By Anu Yagi
The Power to Heal Yourself
By Dr. Gina Kim, D.C.#SATORI–
112 pages. $20.
Imagine it’s your birthday and you’ve just unwrapped a hideous rainbow jumper, painstakingly hand-knit–especially for you–by an earnestly benevolent friend. The heartfelt card is signed “In Service with Love.” Your first thoughts fly to where in your wardrobe you’ll entomb this homely poly/cotton creature. But you reluctantly don it anyway–only to discover it’s the best-fitting, most comfortable sweater you’ve ever had the pleasure of pulling over your head.
I thought of that analogy while reading The Power to Heal Yourself, a new self-help book by Maui’s own Dr. Gina Kim. Straightforwardly penned, the book’s a compendium of practical advice “to put your body-mind-spirit in balance.”
Any evidently self-published work is scourged by stigma–that aesthetic should somehow indicate merit–and The Power to Heal Yourself is particularly plagued. It has every hallmark of being adorably homemade, with large Times New Roman font and the like. Also cutely, the edition notice lists the book’s first and second printings as September and October 2010. Fortunately for my critique, chapter seven (titled “Living Stress Free… Living Well”) advises readers to “make an agreement with your loved ones… [to] quickly say ‘I’m sorry, please don’t take it personally.'”
A Doctor of Chiropractic, Kim “quietly ministers her ‘Cellular Regeneration’ (CR) technique, a revolutionary natural healing modality she formulated in 1998,” from her Vineyard Street office in Wailuku. Kim writes that while “the inspiration for the title came many years ago after reading one of my favorite books, The Power of Positive Thinking by Norman Vincent Peale… the idea behind this book had been incubating for many years.” Kim says she was “guided to write this book, and then guided to donate all the proceeds to charities and scholarships, locally whenever possible,” and that her “goal is to eventually donate a million dollars.”
Divided into nine chapters and dozens of sections, the book focuses on reminding readers that “Nobody can do your life but you. How you take care of you is totally your business and your responsibility.” But, Kim writes, “like many of us, I grew up thinking it was selfish to take care of myself before others… [but] even the airlines ask us to put our oxygen masks on first before assisting another.” Her style is candid and unapologetic, as exampled in her section about how “another biggie in living stress-free is to be positive,” and in an anecdote about a couple healed of their “stinky farts.”
Most of Kim’s recommendations are basic–”eat real food, not processed junk”; “drink plenty of filtered water”; “minimize your exposure to chemicals”; “sleep should be peaceful, quiet, dark and comfortable”; “a positive attitude must be cultivated”–but she writes about a slew of unconventional teachings, too.
For example, chapter two outlines “four balancing exercises”–the “Brain Fluid and Nervous System Balance,” the “Z Technique,” “Divine Genetic Blueprint,” and “Relax and Soul Mode”–which Kim says she practices “every day, rain or shine.” The former-most exercise includes touching your tailbone, pinching the bridge of your nose and “say[ing] or think[ing] ‘to infinity.'” The latter-most exercise’s first instruction is to “pant like a dog three times.”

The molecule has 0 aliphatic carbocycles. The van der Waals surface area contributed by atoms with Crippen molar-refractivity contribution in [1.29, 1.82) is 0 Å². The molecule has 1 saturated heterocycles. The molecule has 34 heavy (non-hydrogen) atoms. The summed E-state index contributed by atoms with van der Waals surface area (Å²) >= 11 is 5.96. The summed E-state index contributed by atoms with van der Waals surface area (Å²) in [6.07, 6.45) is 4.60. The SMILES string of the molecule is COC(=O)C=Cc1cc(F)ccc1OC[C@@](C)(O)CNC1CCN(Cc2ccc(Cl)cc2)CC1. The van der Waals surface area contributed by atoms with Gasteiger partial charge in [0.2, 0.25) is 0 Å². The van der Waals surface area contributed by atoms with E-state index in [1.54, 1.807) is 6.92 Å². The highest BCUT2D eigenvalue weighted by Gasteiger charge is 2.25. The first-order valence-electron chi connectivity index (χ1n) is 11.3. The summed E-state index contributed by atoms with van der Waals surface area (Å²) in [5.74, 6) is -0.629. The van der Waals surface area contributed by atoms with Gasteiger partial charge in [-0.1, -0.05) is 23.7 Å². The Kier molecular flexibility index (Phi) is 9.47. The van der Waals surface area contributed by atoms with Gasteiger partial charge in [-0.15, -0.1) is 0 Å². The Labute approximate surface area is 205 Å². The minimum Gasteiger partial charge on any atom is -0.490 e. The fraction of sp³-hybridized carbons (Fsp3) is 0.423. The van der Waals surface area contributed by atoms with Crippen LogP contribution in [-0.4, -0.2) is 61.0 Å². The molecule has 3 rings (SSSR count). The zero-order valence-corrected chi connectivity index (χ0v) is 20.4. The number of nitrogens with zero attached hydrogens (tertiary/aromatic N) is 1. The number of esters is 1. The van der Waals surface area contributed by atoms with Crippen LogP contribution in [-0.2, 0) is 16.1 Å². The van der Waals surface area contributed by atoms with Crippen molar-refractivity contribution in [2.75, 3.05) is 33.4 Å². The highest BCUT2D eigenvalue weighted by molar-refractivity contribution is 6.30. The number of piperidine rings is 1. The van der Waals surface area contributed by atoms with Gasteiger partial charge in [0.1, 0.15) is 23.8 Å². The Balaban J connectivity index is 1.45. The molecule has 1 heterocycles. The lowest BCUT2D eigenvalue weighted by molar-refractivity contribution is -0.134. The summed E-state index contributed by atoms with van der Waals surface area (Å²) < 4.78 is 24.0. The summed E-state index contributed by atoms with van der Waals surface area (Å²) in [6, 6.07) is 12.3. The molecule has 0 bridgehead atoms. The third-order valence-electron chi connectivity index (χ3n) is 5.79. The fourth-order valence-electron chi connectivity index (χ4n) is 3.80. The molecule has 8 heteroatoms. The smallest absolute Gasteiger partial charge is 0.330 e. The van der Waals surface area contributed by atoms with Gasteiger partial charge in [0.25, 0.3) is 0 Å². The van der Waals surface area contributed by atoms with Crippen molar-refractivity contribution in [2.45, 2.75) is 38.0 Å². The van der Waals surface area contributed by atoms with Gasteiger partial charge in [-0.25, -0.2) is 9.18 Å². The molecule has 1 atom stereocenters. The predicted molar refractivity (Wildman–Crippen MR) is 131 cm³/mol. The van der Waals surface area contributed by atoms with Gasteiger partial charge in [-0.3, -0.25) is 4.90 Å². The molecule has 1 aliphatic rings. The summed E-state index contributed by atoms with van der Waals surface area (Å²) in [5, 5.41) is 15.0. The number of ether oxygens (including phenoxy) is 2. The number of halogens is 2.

And in the section about dealing with constipation–for which prune juice or digestive enzymes are (obviously) suggested, as well as detailed instructions for abdominal massage (yep, so you can massage the shit out of yourself)–Kim encourages the costive to release “negative emotion[s] you may be holding on to, such as… not wanting to let go of someone or something.”
Though Kim often invokes the name of “God,” she urges readers, “Do not get hung up on definitions. When you see the word ‘God,’ think of the God of your understanding.”
Kim writes, “In 1992 the power of prayer came to life for me,” and in chapter five advocates prayer, saying, “You could be praying with every thought. No pious formality needed.” She goes on to include a few sample prayers like a “clearing your space prayer” to be used when arriving in “a new place like a hotel,” a “cutting ties prayer” to sever “soul ties” with those who you’ve “been intimate with and are no longer with,” a “prayer for cleansing new and used items” since “we usually do not know the people who owned them before us, how they may have used them, or their state of mind… [or] the state of mind of the person(s) who made them or the energy and intent of the company who sold them.” There’s even a prayer that says, “Where I’ve lost my shine, Lord, make me shiny again.” Chapter six goes on to advocate positive affirmations, which appears to differ from prayer in that it avers as opposed to asks.
The book closes with chapters titled “Miscellaneous, Yet Meaningful,” with sections on stretching (“wiggle, wiggle and wiggle”), “the evils of soda,” and “cancer situations,” as well as a collection of “Inspirational Words.”
In all, The Power to Heal Yourself is a quick, endearing read; and one that was made with love. It may advocate some far-out ideas, but it’s also more than chasing rainbows.